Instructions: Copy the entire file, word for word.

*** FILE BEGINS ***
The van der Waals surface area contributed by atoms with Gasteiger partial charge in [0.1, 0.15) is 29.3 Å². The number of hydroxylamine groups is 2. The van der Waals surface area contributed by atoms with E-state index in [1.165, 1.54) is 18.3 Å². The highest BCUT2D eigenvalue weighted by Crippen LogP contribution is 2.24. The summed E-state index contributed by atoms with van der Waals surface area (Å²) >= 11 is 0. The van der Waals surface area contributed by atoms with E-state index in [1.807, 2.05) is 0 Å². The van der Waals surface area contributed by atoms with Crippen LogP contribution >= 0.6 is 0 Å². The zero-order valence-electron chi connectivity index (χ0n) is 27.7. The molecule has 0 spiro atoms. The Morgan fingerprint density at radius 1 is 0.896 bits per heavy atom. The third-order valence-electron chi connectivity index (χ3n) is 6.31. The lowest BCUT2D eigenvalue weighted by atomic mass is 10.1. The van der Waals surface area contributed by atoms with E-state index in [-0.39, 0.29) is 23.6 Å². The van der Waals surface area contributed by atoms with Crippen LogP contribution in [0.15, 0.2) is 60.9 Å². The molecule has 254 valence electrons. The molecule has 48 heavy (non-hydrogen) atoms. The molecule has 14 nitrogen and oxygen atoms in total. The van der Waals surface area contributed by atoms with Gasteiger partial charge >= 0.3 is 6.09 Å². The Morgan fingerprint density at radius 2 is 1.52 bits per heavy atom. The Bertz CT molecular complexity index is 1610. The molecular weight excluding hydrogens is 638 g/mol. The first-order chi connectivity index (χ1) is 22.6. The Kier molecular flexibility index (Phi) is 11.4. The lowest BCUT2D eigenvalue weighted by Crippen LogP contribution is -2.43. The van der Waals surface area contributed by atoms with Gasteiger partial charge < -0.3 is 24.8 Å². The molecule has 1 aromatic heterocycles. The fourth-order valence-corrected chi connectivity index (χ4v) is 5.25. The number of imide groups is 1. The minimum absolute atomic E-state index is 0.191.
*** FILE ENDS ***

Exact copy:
The van der Waals surface area contributed by atoms with Gasteiger partial charge in [0.1, 0.15) is 29.3 Å². The number of hydroxylamine groups is 2. The van der Waals surface area contributed by atoms with E-state index in [1.165, 1.54) is 18.3 Å². The highest BCUT2D eigenvalue weighted by Crippen LogP contribution is 2.24. The summed E-state index contributed by atoms with van der Waals surface area (Å²) >= 11 is 0. The van der Waals surface area contributed by atoms with E-state index in [1.807, 2.05) is 0 Å². The van der Waals surface area contributed by atoms with Crippen LogP contribution >= 0.6 is 0 Å². The zero-order valence-electron chi connectivity index (χ0n) is 27.7. The molecule has 0 spiro atoms. The Morgan fingerprint density at radius 1 is 0.896 bits per heavy atom. The third-order valence-electron chi connectivity index (χ3n) is 6.31. The lowest BCUT2D eigenvalue weighted by atomic mass is 10.1. The van der Waals surface area contributed by atoms with E-state index in [-0.39, 0.29) is 23.6 Å². The van der Waals surface area contributed by atoms with Crippen LogP contribution in [0.15, 0.2) is 60.9 Å². The molecule has 254 valence electrons. The molecule has 48 heavy (non-hydrogen) atoms. The molecule has 14 nitrogen and oxygen atoms in total. The van der Waals surface area contributed by atoms with Gasteiger partial charge >= 0.3 is 6.09 Å². The Morgan fingerprint density at radius 2 is 1.52 bits per heavy atom. The Bertz CT molecular complexity index is 1610. The molecular weight excluding hydrogens is 638 g/mol. The first-order chi connectivity index (χ1) is 22.6. The Kier molecular flexibility index (Phi) is 11.4. The lowest BCUT2D eigenvalue weighted by Crippen LogP contribution is -2.43. The van der Waals surface area contributed by atoms with Gasteiger partial charge < -0.3 is 24.8 Å². The molecule has 1 aromatic heterocycles. The fourth-order valence-corrected chi connectivity index (χ4v) is 5.25. The number of imide groups is 1. The minimum absolute atomic E-state index is 0.191.